Did the Consumer Financial Protection Bureau kill its investigation into Equifax’s data breach that exposed the personal information of 145.5 million U.S. consumers to hackers?
Inquiring minds, including one-third of the Senate, want to know.
On Thursday, a group of 32 Democratic senators sent a letter to the CFPB, demanding answers on the state of the bureau’s investigation into the Equifax breach.
The move comes on the heels of Reuters reporting earlier this week that the CFPB is not moving forward on the Equifax investigation as it previously has in a case of this magnitude.
The supposed cooling of the investigation comes while Mick Mulvaney is running the CFPB. Mulvaney, who also serves as director of the Office of Budget and Management, was appointed acting director by President Donald Trump after Richard Cordray officially resigned as CFPB director in November.
Mulvaney’s tenure at the CFPB has taken the bureau in drastically different directions from where it was under Cordray.
In just the last few weeks, Mulvaney told the CFPB’s employees that the agency was ending regulation by enforcement, adding that the agency works not only for consumers, but also for the companies it supervises.
Mulvaney also reportedly stripped the bureau’s Office of Fair Lending of its enforcement powers, announced that the CFPB would “reconsider” its payday lending rules, and defanged the changes in Home Mortgage Disclosure Act reporting that were to take effect this year, just to name a few.
Now, comes news of a reported cooling of the Equifax investigation, and Democrats want answers.
“We are deeply troubled by recent news reports that, under Director Mulvaney’s leadership, the CFPB has stopped its investigation into the Equifax breach,” the senators wrote in a letter to the CFPB.
“The CFPB is currently the only federal agency with supervisory authority over the largest consumer reporting agencies. Consumer reporting agencies and the data they collect play a central role in consumers’ access to credit and the fair and competitive pricing of that credit,” the Senators continued. “Therefore, the CFPB has a clear duty to supervise consumer reporting agencies, investigate how this breach has or will harm consumers, and bring enforcement actions as necessary.”
The senators added that the CFPB has a legal responsibility to investigate the breach.
“As established by the Dodd-Frank Wall Street Reform and Consumer Protection Act, the CFPB has a statutory mandate to implement and enforce federal consumer protection laws. This mandate specifically includes protecting consumers from ‘unfair, deceptive, or abusive acts and practices’ and ensuring that ‘federal consumer financial laws are enforced consistently,’” the senators write.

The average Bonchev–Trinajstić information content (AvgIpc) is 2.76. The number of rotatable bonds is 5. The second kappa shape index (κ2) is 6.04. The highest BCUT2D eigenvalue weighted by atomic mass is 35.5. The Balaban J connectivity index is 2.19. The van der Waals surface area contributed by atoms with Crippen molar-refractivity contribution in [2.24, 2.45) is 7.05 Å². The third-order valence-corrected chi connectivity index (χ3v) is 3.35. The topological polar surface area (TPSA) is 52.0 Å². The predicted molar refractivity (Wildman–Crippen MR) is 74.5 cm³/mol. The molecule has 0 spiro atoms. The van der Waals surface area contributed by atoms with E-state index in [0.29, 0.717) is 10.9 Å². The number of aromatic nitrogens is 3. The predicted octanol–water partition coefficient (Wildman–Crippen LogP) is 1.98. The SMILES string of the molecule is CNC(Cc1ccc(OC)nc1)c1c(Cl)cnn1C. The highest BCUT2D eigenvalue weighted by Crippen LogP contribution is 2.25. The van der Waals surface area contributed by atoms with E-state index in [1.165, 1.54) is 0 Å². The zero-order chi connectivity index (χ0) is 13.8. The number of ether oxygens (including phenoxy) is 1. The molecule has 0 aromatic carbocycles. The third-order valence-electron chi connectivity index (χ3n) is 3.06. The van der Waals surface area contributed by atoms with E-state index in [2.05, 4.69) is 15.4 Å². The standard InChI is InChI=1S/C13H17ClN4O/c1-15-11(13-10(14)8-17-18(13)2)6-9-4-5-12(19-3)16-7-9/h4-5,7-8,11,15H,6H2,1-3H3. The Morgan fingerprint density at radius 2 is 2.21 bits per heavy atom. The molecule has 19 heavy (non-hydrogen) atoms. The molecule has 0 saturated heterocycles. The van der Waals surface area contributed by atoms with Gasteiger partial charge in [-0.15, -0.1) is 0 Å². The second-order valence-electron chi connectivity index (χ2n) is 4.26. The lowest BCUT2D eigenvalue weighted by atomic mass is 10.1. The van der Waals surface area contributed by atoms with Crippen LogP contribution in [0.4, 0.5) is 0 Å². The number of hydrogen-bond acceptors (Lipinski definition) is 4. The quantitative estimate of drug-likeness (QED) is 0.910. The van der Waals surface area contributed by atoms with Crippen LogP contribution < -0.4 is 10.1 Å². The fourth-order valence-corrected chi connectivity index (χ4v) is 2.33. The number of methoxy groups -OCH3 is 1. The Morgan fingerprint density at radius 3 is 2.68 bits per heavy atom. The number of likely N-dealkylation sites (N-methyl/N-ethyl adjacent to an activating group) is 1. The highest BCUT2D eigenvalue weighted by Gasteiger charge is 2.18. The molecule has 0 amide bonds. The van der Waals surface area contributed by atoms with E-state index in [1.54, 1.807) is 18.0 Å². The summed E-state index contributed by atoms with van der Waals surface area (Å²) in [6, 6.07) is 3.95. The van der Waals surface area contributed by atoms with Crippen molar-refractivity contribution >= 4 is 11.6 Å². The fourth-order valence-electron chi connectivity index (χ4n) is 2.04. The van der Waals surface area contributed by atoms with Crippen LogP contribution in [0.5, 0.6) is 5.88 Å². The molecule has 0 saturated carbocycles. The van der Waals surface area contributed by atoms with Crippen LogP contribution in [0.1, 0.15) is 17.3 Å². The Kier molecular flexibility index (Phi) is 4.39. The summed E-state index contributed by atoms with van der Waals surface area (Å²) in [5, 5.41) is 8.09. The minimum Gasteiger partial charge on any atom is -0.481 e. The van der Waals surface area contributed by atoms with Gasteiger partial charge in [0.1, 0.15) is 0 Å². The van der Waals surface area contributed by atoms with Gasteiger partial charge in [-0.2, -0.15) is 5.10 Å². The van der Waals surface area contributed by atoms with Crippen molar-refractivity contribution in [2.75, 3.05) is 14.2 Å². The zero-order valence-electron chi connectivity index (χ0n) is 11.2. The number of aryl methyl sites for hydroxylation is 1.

“The CFPB also has clear supervisory authority over the largest consumer reporting agencies. Consumer reporting agencies and the data they collect play a central role in consumers’ access to credit and the fair and competitive pricing of that credit,” the senators continue. “Therefore, the CFPB has a duty to supervise consumer reporting agencies, investigate how this breach has or will harm consumers, and bring enforcement actions as necessary.”
The senators write that while the Federal Trade Commission may be taking the lead on the investigation into Equifax’s “failure to maintain adequate data security standards,” the CFPB still should investigate the impact on consumers.
“The responsibility of consumer reporting agencies as custodians of consumers’ personal and financial information is of paramount importance to us and our constituents,” the senators write.
“Several committees in both the House and Senate have held hearings to investigate the causes of the breach and the inadequate post-breach response. The CFPB has a statutory mandate to participate in this process by conducting an investigation,” the senators write. “If that investigation exposes wrongdoing or consumer harm, the CFPB has the authority, and indeed a duty, to bring appropriate enforcement actions.”
The senators lay out four main questions (with some sub-questions) that they want the CFPB to answer by Feb. 19, 2018:
- In September, then-CFPB Director Richard Cordray announced that the CFPB would begin a probe into the Equifax breach. Has the CFPB stopped this or any other investigation related to this matter?
- If so, why was that or any investigation halted?
- Who directed the ending of any investigation?
- Is the CFPB planning to conduct on-site exams of Equifax and the other consumer reporting agencies under its supervisory authority?
- Has the CFPB conducted an examination of a consumer reporting agency following the Equifax hack?
- If the CFPB is conducting an investigation, what specific steps has the CFPB taken pursuant to this investigation?
- Has the CFPB issued Civil Investigative Demands (CIDs)?
- Has the CFPB interviewed Equifax personnel?
- Have the CFPB personnel examined Equifax systems or gone onsite to Equifax facilities?
- Is the CFPB coordinating with the FTC, state law enforcement officials, or other Federal regulators in their investigations
The letter is signed by Sens. Brian Schatz, D-Hawaii; Bob Menendez, D-N.J.; Elizabeth Warren, D-Mass.; Sherrod Brown, D-Ohio; Jeanne Shaheen, D-N.H.; Jon Tester, D-Mont.; Chris Van Hollen, D-Md.; Tom Udall, D-N.M.; Heidi Heitkamp, D-N.D.; Tammy Duckworth, D-Ill.; Catherine Cortez Masto, D-Nev.; Jeff Merkley, D-Ore.; Jack Reed, D-R.I.; Ed Markey, D-Mass.; Joe Donnelly, D-Ind.; Tina Smith, D-Minn.; Tammy Baldwin, D-Wis.; Kirsten Gillibrand, D-N.Y.; Gary Peters, D-Mich.; Patty Murray, D-Wash.; Bernie Sanders, I-Vt.; Richard Blumenthal, D-Conn.; Angus King, I-Maine; Ron Wyden, D-Ore.; Maggie Hassan, D-N.H.; Dianne Feinstein, D-Calif.; Mark Warner, D-Va.; Amy Klobuchar, D-Minn.; Debbie Stabenow, D-Mich.; Dick Durbin, D-Ill.; Chris Murphy, D-Conn.; and Doug Jones, D-Ala.